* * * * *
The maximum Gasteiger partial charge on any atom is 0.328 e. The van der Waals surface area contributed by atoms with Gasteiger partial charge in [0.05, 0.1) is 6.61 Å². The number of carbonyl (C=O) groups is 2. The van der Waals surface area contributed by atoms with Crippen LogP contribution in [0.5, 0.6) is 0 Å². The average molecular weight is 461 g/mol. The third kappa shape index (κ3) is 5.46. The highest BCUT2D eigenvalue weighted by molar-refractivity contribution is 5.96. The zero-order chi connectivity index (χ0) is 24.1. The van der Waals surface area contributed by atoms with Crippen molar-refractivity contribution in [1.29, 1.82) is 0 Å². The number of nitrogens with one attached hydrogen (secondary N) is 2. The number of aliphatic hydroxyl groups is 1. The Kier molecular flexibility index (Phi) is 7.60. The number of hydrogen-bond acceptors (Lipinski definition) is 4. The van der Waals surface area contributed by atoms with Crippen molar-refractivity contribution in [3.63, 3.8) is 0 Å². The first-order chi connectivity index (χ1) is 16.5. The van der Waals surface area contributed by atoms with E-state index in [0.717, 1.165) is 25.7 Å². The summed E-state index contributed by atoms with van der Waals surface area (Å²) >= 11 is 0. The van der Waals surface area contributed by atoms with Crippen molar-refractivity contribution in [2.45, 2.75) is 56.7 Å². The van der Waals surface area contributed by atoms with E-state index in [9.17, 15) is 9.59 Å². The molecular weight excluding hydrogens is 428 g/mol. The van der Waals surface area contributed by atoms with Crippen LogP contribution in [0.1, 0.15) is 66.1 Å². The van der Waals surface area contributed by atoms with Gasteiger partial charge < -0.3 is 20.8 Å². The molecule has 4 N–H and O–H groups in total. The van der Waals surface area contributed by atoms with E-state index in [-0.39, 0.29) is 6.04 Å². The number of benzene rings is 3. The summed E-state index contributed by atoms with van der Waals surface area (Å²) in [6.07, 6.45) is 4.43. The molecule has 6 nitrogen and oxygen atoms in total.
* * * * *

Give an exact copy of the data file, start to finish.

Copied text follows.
The maximum Gasteiger partial charge on any atom is 0.328 e. The van der Waals surface area contributed by atoms with Gasteiger partial charge in [0.05, 0.1) is 6.61 Å². The number of carbonyl (C=O) groups is 2. The van der Waals surface area contributed by atoms with Crippen LogP contribution in [0.5, 0.6) is 0 Å². The average molecular weight is 461 g/mol. The third kappa shape index (κ3) is 5.46. The highest BCUT2D eigenvalue weighted by molar-refractivity contribution is 5.96. The zero-order chi connectivity index (χ0) is 24.1. The van der Waals surface area contributed by atoms with Crippen molar-refractivity contribution in [1.29, 1.82) is 0 Å². The number of nitrogens with one attached hydrogen (secondary N) is 2. The number of aliphatic hydroxyl groups is 1. The Kier molecular flexibility index (Phi) is 7.60. The number of hydrogen-bond acceptors (Lipinski definition) is 4. The van der Waals surface area contributed by atoms with Crippen molar-refractivity contribution in [3.63, 3.8) is 0 Å². The first-order chi connectivity index (χ1) is 16.5. The van der Waals surface area contributed by atoms with E-state index in [0.717, 1.165) is 25.7 Å². The summed E-state index contributed by atoms with van der Waals surface area (Å²) >= 11 is 0. The van der Waals surface area contributed by atoms with Crippen molar-refractivity contribution in [2.45, 2.75) is 56.7 Å². The van der Waals surface area contributed by atoms with E-state index in [9.17, 15) is 9.59 Å². The molecular weight excluding hydrogens is 428 g/mol. The van der Waals surface area contributed by atoms with Crippen LogP contribution in [0.1, 0.15) is 66.1 Å². The van der Waals surface area contributed by atoms with Gasteiger partial charge < -0.3 is 20.8 Å². The molecule has 4 N–H and O–H groups in total. The van der Waals surface area contributed by atoms with E-state index in [-0.39, 0.29) is 6.04 Å². The number of benzene rings is 3. The summed E-state index contributed by atoms with van der Waals surface area (Å²) in [6.07, 6.45) is 4.43. The molecule has 6 nitrogen and oxygen atoms in total.